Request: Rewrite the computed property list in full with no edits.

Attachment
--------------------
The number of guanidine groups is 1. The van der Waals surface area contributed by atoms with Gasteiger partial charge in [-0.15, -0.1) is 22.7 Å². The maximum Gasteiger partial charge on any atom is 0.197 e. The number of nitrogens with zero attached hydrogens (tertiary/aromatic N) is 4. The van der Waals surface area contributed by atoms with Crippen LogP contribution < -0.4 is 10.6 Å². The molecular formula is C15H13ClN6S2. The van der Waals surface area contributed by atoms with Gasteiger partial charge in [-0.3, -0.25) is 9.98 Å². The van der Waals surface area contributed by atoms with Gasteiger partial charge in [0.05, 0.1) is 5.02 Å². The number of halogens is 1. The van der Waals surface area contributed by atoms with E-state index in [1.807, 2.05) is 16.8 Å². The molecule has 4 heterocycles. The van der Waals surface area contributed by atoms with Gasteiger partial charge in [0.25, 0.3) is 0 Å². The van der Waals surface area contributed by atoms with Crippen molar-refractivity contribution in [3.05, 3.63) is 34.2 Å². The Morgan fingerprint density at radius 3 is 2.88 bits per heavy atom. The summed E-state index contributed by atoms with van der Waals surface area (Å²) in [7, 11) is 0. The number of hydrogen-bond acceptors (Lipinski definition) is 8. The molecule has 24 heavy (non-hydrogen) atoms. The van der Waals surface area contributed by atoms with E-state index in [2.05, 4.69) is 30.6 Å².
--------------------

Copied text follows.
The number of guanidine groups is 1. The van der Waals surface area contributed by atoms with Gasteiger partial charge in [-0.15, -0.1) is 22.7 Å². The maximum Gasteiger partial charge on any atom is 0.197 e. The number of nitrogens with zero attached hydrogens (tertiary/aromatic N) is 4. The van der Waals surface area contributed by atoms with Crippen LogP contribution < -0.4 is 10.6 Å². The molecular formula is C15H13ClN6S2. The van der Waals surface area contributed by atoms with Gasteiger partial charge in [-0.3, -0.25) is 9.98 Å². The van der Waals surface area contributed by atoms with Gasteiger partial charge in [0.05, 0.1) is 5.02 Å². The number of halogens is 1. The van der Waals surface area contributed by atoms with E-state index in [1.807, 2.05) is 16.8 Å². The molecule has 4 heterocycles. The van der Waals surface area contributed by atoms with Gasteiger partial charge in [0.25, 0.3) is 0 Å². The van der Waals surface area contributed by atoms with Crippen molar-refractivity contribution in [3.05, 3.63) is 34.2 Å². The Morgan fingerprint density at radius 3 is 2.88 bits per heavy atom. The summed E-state index contributed by atoms with van der Waals surface area (Å²) in [7, 11) is 0. The number of hydrogen-bond acceptors (Lipinski definition) is 8. The molecule has 24 heavy (non-hydrogen) atoms. The van der Waals surface area contributed by atoms with E-state index in [2.05, 4.69) is 30.6 Å².